World's first 'printed' airplane takes to the skies

World's first 'printed' airplane takes to the skies

Summary: Engineers at the University of Southampton have developed an unmanned air vehicle (UAV) whose entire structure has been printed, potentially changing the economics of aircraft design.

SHARE:
TOPICS: Travel Tech
21

In a sign that the 3D printing industry is taking off, the world's first 'printed' aircraft has soared the skies over UK's Wiltshire Downs, north of Stonehenge.

Engineers at the University of Southampton have developed an unmanned air vehicle (UAV) whose entire structure has been printed, including wings, integral control surfaces and access hatches.

Credit: University of Southampton

The plane, called SULSA (Southampton University Laser Sintered Aircraft), was printed on an EOS EOSINT P730 nylon laser sintering machine, which fabricates plastic or metal objects, building up the item layer by layer.

Once all the components were printed, assembly took minutes, say the engineers. No fasteners were used and all equipment was attached using 'snap fit' techniques so that the entire aircraft can be put together without tools.

The electric-powered UAV has a wingspan of about 6.5 ft, has a top speed of nearly 100 miles per hour, and runs almost silent when in cruise mode. The team even equipped it with a miniature autopilot.

Traditional manufacturing methods are costlier and would have required months to develop a similar plane, whereas the design and fabrication process for SULSA took just a few weeks.

Because no tooling is required for manufacture, radical changes to the shape and scale of the aircraft can be made with no extra cost.

Professors Jim Scanlan from the University's Computational Engineering and Design Research group credits laser sintering for the achievement:

The flexibility of the laser sintering process allows the design team to re-visit historical techniques and ideas that would have been prohibitively expensive using conventional manufacturing. One of these ideas involves the use of a Geodetic structure. This type of structure was initially developed by Barnes Wallis and famously used on the Vickers Wellington bomber which first flew in 1936. This form of structure is very stiff and lightweight, but very complex. If it was manufactured conventionally it would require a large number of individually tailored parts that would have to be bonded or fastened at great expense.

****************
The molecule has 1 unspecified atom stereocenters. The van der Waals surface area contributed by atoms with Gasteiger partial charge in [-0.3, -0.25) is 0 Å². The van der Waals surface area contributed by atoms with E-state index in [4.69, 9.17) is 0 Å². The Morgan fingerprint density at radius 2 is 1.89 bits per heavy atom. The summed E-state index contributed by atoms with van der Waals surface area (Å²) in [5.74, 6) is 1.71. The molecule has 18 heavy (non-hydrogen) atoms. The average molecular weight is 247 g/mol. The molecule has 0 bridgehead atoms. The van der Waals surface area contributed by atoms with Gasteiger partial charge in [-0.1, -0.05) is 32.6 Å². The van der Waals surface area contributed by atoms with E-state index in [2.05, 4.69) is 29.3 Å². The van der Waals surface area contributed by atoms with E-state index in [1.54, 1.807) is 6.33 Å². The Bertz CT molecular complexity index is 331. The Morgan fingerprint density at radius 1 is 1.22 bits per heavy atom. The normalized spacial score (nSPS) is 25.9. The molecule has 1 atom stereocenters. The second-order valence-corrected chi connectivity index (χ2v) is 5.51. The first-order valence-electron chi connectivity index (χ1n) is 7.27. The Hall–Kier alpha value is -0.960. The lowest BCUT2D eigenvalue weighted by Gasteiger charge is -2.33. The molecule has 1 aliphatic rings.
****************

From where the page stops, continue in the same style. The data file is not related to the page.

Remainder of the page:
(Source: University of Southampton)

Related:

Video: Printable paper solar panels can power gadgets

Japanese mill carves perfect helmet from metal block (video)

Printable batteries

Topic: Travel Tech

Kick off your day with ZDNet's daily email newsletter. It's the freshest tech news and opinion, served hot. Get it.

Talkback

21 comments
Log in or register to join the discussion
  • RE: World's first 'printed' airplane takes to the skies

    Only time will really tell if it's viable or not, though. It's been my experience that that a lot of promising stuff looks good at first, but may end up being a flop nevertheless due to unforeseen issues. This manufacturing process has been tried - but never really been proven.
    CobraA1
  • A limitation in some cases

    The approach seems to have many virtues and I welcome it

    For some uses benefitting from the flexibility will come at a price regarding testing and certification of a product.

    Insurers may not like covering a specification that changes by the week. Ambulance chasers may ask whether every aspect of manufacture and application has been thoroughly checked and documented, etc. etc.
    Ross44
  • Not an airplane ... just an RC model.

    They didn't built an airplane. They built an plastic RC model.

    Not even the 1st at "printing" the materials.
    wackoae
    • RE: World's first 'printed' airplane takes to the skies

      @wackoae They printed the plane in 4 complete sections with working aerilons, then it simply clicked together with no additional glue or fixings. The electric motor is added along with the autopilot circuit board. RC was just for take off and landing.
      Jules_T_
      • RE: World's first 'printed' airplane takes to the skies